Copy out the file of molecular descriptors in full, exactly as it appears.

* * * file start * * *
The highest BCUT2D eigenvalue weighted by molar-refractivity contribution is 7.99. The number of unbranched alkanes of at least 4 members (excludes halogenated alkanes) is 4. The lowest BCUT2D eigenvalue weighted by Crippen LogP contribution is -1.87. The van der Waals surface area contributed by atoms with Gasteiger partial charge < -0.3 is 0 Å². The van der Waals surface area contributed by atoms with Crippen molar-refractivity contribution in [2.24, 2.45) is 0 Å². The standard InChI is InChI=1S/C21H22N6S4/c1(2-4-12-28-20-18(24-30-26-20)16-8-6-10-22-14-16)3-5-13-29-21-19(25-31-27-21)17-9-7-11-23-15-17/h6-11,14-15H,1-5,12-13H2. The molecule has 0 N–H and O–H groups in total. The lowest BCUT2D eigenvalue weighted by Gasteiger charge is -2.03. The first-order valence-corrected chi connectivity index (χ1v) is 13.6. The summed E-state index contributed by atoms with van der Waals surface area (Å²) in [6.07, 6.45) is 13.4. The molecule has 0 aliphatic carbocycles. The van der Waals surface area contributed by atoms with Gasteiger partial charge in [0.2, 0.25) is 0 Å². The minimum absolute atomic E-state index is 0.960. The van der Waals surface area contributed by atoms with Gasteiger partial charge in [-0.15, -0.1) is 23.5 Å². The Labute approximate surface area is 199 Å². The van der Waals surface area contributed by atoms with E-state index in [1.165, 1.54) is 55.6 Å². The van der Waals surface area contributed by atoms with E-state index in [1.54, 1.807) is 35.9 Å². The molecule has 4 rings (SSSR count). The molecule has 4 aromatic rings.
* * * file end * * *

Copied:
The highest BCUT2D eigenvalue weighted by molar-refractivity contribution is 7.99. The number of unbranched alkanes of at least 4 members (excludes halogenated alkanes) is 4. The lowest BCUT2D eigenvalue weighted by Crippen LogP contribution is -1.87. The van der Waals surface area contributed by atoms with Gasteiger partial charge < -0.3 is 0 Å². The van der Waals surface area contributed by atoms with Crippen molar-refractivity contribution in [2.24, 2.45) is 0 Å². The standard InChI is InChI=1S/C21H22N6S4/c1(2-4-12-28-20-18(24-30-26-20)16-8-6-10-22-14-16)3-5-13-29-21-19(25-31-27-21)17-9-7-11-23-15-17/h6-11,14-15H,1-5,12-13H2. The molecule has 0 N–H and O–H groups in total. The lowest BCUT2D eigenvalue weighted by Gasteiger charge is -2.03. The first-order valence-corrected chi connectivity index (χ1v) is 13.6. The summed E-state index contributed by atoms with van der Waals surface area (Å²) in [6.07, 6.45) is 13.4. The molecule has 0 aliphatic carbocycles. The van der Waals surface area contributed by atoms with Gasteiger partial charge in [0.2, 0.25) is 0 Å². The minimum absolute atomic E-state index is 0.960. The van der Waals surface area contributed by atoms with Gasteiger partial charge in [-0.15, -0.1) is 23.5 Å². The Labute approximate surface area is 199 Å². The van der Waals surface area contributed by atoms with E-state index in [1.165, 1.54) is 55.6 Å². The van der Waals surface area contributed by atoms with E-state index in [1.54, 1.807) is 35.9 Å². The molecule has 4 rings (SSSR count). The molecule has 4 aromatic rings.